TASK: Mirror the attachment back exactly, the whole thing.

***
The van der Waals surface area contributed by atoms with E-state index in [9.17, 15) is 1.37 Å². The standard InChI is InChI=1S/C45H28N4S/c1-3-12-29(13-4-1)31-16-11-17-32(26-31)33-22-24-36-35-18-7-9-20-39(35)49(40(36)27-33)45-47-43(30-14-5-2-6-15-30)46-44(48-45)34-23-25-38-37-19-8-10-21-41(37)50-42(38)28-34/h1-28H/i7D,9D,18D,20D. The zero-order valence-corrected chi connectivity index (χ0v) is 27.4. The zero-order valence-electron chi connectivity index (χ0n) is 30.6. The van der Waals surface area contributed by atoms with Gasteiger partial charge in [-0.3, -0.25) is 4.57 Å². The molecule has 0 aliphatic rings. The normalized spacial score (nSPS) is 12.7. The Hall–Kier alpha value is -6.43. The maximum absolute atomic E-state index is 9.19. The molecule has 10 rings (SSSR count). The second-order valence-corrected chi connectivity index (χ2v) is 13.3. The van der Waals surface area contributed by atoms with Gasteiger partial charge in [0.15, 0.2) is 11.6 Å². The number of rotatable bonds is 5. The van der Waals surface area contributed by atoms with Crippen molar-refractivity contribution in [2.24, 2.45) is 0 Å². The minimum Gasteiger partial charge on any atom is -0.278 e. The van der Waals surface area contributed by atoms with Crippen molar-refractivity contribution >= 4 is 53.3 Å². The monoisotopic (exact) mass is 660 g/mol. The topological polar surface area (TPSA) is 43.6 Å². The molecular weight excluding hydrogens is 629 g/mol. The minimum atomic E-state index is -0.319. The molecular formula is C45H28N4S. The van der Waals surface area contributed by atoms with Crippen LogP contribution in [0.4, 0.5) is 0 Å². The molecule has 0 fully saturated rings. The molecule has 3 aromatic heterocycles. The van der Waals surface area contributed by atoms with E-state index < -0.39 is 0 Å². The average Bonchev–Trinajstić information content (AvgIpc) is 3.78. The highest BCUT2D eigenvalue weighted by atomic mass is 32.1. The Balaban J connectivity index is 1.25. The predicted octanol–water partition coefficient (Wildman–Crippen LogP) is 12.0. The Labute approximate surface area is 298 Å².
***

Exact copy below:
The van der Waals surface area contributed by atoms with E-state index in [9.17, 15) is 1.37 Å². The standard InChI is InChI=1S/C45H28N4S/c1-3-12-29(13-4-1)31-16-11-17-32(26-31)33-22-24-36-35-18-7-9-20-39(35)49(40(36)27-33)45-47-43(30-14-5-2-6-15-30)46-44(48-45)34-23-25-38-37-19-8-10-21-41(37)50-42(38)28-34/h1-28H/i7D,9D,18D,20D. The zero-order valence-corrected chi connectivity index (χ0v) is 27.4. The zero-order valence-electron chi connectivity index (χ0n) is 30.6. The van der Waals surface area contributed by atoms with Gasteiger partial charge in [-0.3, -0.25) is 4.57 Å². The molecule has 0 aliphatic rings. The normalized spacial score (nSPS) is 12.7. The Hall–Kier alpha value is -6.43. The maximum absolute atomic E-state index is 9.19. The molecule has 10 rings (SSSR count). The second-order valence-corrected chi connectivity index (χ2v) is 13.3. The van der Waals surface area contributed by atoms with Gasteiger partial charge in [0.15, 0.2) is 11.6 Å². The number of rotatable bonds is 5. The van der Waals surface area contributed by atoms with Crippen molar-refractivity contribution in [2.24, 2.45) is 0 Å². The minimum Gasteiger partial charge on any atom is -0.278 e. The van der Waals surface area contributed by atoms with Crippen molar-refractivity contribution >= 4 is 53.3 Å². The monoisotopic (exact) mass is 660 g/mol. The topological polar surface area (TPSA) is 43.6 Å². The molecular weight excluding hydrogens is 629 g/mol. The minimum atomic E-state index is -0.319. The molecular formula is C45H28N4S. The van der Waals surface area contributed by atoms with Crippen LogP contribution in [0.4, 0.5) is 0 Å². The molecule has 0 fully saturated rings. The molecule has 3 aromatic heterocycles. The van der Waals surface area contributed by atoms with E-state index < -0.39 is 0 Å². The average Bonchev–Trinajstić information content (AvgIpc) is 3.78. The highest BCUT2D eigenvalue weighted by atomic mass is 32.1. The Balaban J connectivity index is 1.25. The predicted octanol–water partition coefficient (Wildman–Crippen LogP) is 12.0. The Labute approximate surface area is 298 Å².